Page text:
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Teaching Liturgically

By Colin Donovan (ACE 29, New Orleans)

Advent candles

I have always appreciated the liturgical seasons of the Catholic Church, and have found that the same feast days, solemnities, and celebrations the calendar hits on each and every year continue to ring out new truths each time we live through them. The season of Advent has always been a favorite: the built-in countdown of the Advent wreath, the royal purple that drapes altar cloths, the militant insistence of keeping Christmas music unplayed until the first day of the Season. But with all of these exterior signs of joyful anticipation, I am reflecting that I did not quite set up my students to live out this season of preparing their hearts for Christmas. Instead, their weeks of Advent were full of final unit tests, long review sessions (likely accompanied by intense bouts of cramming), and 90 minute midterms. For context, I am writing this having put my last exam in the gradebook, so with the benefit of hindsight, this might be easier to say now than it was when I was living the reality of teaching. And there's no way around it - the end of the semester necessitates all of the things I mentioned above. We need final assessments, and they need to be done before break, which of course will always be just before Christmas.Our Father

But I can't help but wonder if there could have been a way to - at least for moments in my class - build in opportunities to prepare ourselves for all that is to come, not just the Christmas season, but also the two week period where neither my students nor I will have the same schedule we have been accustomed to over the last four months. Beyond just putting on classy Christmas music as they worked through review problems, what more could I have done to help enter into the season of Advent? Questions as simple as "What are you going to do with all your new free time?" or "Do you have any big plans for Christmas break?" serve as opportunities to connect with students and gain a better picture of what their celebrations look like in particular. And when one student told me that his only plans for break were to rank up in Fortnite, we were able to enter into a good conversations on the difference between "well wasted time" and "poorly wasted time" (whether or not ranking up in Fortnite is well wasted or poorly wasted is up to you). The countless Advent devotionals, too, could have served my class well as a different way to start each day, one extra exterior sign of the new season the Church has entered into, and by extension the attitude we should begin to take on interiorly. As we move ahead on the brink of Christmas, I hope to return to school with a plan to live out these seasons of the Church not just at Mass or in personal prayer, but in my classroom as well.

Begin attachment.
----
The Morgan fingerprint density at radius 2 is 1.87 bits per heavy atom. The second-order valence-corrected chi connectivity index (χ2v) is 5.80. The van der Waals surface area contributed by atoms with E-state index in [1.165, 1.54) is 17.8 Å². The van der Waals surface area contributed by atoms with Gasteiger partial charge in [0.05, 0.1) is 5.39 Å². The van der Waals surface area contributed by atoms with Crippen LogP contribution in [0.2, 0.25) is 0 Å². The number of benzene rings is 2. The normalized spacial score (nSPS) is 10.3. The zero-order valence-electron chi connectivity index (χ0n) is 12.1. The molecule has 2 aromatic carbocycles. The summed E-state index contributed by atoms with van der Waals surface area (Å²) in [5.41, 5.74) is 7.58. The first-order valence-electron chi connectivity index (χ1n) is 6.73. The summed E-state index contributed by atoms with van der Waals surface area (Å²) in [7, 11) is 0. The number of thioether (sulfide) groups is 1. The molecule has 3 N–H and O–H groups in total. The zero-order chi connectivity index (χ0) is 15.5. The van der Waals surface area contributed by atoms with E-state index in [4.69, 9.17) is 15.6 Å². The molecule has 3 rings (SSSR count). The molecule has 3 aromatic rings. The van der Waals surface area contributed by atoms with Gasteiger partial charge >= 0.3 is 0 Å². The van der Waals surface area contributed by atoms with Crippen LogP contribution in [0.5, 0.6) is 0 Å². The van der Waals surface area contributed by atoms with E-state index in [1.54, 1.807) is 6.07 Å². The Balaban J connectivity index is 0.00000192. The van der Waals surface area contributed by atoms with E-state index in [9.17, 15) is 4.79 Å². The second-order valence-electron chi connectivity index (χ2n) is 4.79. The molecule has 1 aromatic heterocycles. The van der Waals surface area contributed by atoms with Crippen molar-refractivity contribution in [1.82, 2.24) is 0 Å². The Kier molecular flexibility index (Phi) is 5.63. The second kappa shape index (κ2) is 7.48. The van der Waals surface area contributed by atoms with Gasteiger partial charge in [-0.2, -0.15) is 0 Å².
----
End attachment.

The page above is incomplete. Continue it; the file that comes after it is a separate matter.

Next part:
"May we who faithfully await the feast of the Lord's Nativity be enabled to attain the joys of so great a salvation, and to celebrate them always with solemn worship and glad rejoicing." - Collect of the Third Sunday of Advent